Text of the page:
From the Edsel to Eisenhower, from Mau Mau to Doris Day, and from Ayn Rand to Elvis, contributors to The Other Fifties topple the decade's already weakened image as a time of unprecedented peace, prosperity, and conformity. Representing the fifties as a period of cultural transformation, contributors reveal the gradual "unmaking" of traditions and value systems that took place as American culture prepared itself for the more easily observed cultural turbulence of the 1960s. Well known contributors demonstrate how television, the novel, the Hollywood movie, the Broadway musical, and rock and roll assaulted midcentury American attitudes toward sexuality, race, gender, and class, so altering public sensibilities that what was novel or shocking in the fifties seems tame or even downright difficult to grasp today. They also rebut the widely held view that 1950s consumerism led to cultural homogeneity, replacing this view with a picture of robust popular markets that defied conservative controls and actively subverted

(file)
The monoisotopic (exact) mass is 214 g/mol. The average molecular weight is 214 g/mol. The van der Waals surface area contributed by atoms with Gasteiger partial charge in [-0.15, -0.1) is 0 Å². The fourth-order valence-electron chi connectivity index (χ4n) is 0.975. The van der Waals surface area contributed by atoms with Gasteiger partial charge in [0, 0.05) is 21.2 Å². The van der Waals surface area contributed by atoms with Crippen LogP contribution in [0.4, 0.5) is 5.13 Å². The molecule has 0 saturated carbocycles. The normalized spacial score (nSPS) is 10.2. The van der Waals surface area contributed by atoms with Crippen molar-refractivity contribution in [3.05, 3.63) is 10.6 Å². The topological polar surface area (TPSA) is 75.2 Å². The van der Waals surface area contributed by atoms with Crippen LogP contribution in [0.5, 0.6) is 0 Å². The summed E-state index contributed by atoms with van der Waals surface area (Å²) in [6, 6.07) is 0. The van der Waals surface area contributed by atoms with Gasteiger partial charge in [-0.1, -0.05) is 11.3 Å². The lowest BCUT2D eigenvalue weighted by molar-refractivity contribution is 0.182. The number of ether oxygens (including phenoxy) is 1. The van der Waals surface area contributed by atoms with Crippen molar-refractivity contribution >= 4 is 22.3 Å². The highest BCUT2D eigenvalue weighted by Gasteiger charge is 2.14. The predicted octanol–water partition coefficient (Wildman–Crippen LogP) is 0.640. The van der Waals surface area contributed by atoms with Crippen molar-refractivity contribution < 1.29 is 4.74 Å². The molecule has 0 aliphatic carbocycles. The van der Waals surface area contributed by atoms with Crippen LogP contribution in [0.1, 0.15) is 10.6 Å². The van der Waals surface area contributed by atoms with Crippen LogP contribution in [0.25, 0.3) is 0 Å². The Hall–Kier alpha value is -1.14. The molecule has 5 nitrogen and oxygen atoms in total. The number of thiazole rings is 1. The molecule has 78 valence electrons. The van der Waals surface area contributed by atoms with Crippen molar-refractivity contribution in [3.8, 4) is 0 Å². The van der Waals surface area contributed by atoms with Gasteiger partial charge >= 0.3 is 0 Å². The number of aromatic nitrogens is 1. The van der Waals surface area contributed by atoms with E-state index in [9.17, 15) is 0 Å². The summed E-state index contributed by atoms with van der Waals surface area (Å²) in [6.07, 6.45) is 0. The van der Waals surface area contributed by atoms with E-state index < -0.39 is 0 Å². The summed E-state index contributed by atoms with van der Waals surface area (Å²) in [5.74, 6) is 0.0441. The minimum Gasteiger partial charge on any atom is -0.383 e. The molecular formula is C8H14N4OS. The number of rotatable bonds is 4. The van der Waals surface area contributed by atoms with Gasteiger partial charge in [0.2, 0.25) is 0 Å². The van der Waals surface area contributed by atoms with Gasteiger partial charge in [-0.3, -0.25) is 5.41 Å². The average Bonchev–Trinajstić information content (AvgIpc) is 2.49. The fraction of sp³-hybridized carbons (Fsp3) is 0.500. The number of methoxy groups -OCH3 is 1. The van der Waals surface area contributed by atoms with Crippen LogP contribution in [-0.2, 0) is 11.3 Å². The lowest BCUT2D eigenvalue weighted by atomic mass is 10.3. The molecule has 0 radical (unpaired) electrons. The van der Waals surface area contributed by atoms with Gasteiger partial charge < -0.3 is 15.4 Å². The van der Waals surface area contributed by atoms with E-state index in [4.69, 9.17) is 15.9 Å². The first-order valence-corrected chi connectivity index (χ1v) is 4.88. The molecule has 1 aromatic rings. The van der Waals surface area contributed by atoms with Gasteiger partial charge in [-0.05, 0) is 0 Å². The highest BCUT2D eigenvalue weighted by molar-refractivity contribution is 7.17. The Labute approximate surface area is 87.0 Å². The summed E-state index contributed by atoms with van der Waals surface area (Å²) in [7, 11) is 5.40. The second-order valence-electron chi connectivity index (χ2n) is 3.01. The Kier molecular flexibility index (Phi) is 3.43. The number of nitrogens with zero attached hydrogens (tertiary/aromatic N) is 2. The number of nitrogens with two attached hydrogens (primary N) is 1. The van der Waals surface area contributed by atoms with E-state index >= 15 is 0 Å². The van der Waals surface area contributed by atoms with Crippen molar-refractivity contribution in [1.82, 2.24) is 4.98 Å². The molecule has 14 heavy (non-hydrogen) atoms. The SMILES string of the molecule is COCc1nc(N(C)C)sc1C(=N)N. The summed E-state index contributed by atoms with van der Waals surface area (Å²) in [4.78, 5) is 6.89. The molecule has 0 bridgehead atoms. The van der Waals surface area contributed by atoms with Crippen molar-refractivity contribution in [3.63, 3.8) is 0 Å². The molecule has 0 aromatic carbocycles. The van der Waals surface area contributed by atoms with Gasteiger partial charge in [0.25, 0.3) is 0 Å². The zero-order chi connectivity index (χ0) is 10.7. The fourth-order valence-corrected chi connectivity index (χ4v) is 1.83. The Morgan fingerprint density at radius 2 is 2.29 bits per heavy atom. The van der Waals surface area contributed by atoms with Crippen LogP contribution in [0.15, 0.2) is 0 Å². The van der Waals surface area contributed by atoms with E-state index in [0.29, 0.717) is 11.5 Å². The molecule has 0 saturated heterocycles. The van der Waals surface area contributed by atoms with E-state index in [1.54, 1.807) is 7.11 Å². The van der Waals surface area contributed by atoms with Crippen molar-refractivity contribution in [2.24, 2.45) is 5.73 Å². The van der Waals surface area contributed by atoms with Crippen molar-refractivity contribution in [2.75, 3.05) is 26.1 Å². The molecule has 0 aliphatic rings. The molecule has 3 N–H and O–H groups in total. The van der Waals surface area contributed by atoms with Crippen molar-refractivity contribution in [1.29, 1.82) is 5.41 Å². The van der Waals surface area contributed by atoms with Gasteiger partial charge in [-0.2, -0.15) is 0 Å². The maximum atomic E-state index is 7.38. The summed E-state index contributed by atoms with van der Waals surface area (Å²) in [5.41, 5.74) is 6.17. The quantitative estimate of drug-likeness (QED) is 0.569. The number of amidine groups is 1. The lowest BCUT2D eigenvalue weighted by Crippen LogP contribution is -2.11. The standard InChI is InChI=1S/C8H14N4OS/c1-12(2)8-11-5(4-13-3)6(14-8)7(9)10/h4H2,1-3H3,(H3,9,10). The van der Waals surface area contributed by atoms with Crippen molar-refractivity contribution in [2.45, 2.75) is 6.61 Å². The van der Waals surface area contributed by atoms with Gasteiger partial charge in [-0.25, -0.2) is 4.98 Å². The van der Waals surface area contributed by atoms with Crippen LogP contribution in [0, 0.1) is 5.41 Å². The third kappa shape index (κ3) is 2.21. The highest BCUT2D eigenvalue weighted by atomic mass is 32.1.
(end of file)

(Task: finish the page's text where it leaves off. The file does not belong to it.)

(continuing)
conventional norms and values. Brushing away the haze of an era, The Other Fifties will help readers understand the decade not as placid or repressed, but as a time when emancipatory desires struggled to articulate themselves.